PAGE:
Moving Pictures
Apr 24, 2015, 09:27AM

It’s Not the End of the World, Until It Is

On The Rover (2014), from writer/director David Michôd.

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In the late going of The Rover, Reynolds (Robert Pattinson) sits in the cab of a pick-up truck, sobbing alone; it’s late at night, and he’s mumbling along to Keri Hilson’s “Pretty Girl Rock,” probably on a CD. This scene is both ridiculous and sad. It’s ridiculous because the truck is the property of Reynolds’ older brother and his harrier friends, and it’s impossible to imagine those dudes having the time for anything that fluffy. (Thrash metal would probably make more sense.) It’s sad because The Rover takes place in a nightmare future Australia a decade after the plummet of the global economy, meaning that for anybody who’s actually left alive, survival takes precedence over frivolously attitudinal pop. Director David Michôd creates an uncertain, sun-bleached world where something as relatively prosaic as a passing train hums with ominous portent, where you’re as likely to see next week as wind up dead from a gunshot wound to the head or via crucifixion. Reynolds meets hardened ex-soldier Eric (Guy Pearce) in an unusual way; when Reynolds’ brother and his friends crash their truck after an unexplained encounter where they leave Reynolds behind, believing him dead, they steal Eric’s sedan. Eric pursues, encountering the wounded Reynolds and ensuring his return to wellness so he can help him find and recover the car.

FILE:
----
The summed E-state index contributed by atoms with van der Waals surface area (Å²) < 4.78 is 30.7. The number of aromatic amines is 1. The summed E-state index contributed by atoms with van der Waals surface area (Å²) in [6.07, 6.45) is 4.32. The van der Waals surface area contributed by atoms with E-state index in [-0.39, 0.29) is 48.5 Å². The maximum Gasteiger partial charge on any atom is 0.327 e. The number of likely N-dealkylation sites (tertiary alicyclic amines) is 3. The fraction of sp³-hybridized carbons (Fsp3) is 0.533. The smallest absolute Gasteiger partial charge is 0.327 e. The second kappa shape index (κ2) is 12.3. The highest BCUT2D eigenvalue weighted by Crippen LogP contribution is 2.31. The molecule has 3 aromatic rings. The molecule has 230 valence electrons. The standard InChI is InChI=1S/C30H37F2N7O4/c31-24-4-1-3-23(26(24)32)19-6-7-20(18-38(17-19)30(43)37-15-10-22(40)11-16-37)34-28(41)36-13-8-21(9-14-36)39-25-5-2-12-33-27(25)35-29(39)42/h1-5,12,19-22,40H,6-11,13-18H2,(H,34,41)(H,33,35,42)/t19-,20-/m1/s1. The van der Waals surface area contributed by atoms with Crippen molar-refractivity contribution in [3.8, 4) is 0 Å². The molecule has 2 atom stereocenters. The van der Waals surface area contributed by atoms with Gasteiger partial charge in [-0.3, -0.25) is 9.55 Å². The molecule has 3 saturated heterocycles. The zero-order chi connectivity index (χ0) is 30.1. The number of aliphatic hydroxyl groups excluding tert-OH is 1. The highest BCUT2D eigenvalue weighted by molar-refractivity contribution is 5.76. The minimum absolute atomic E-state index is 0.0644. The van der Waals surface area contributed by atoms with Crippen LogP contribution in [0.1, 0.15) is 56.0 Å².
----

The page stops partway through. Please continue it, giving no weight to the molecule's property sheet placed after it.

A rather threadbare plot, admittedly, but what The Rover lacks in complexity—or contextual causality—it makes up for in atmosphere and ennui: the resignation suffusing everything; the offhanded assassinations; how grimy and pre-cancerous and bed-headed and doomed everyone is; the outback seeming, gradually, to subsume society at large. The mindset of this milieu becomes a puzzle that’s difficult to solve. For instance, at one point a house full of men were ambushed while asleep, and I struggled to figure out why they wouldn’t have had one man stand guard. My conclusion was that they were beyond the point of worrying or caring, which makes Eric’s quest for his car stand out in context. That’s the throughline, sure, but the meat of the story is the relationship between Eric and Reynolds. Reynolds is a slow but trusting, while Eric is a single-minded, slightly lunatic loner, and at some point—it’s difficult to say when exactly—they transition from a captor/captive dynamic to equals of a sort, even as the madness and randomness of the nightmare they call reality deepens.


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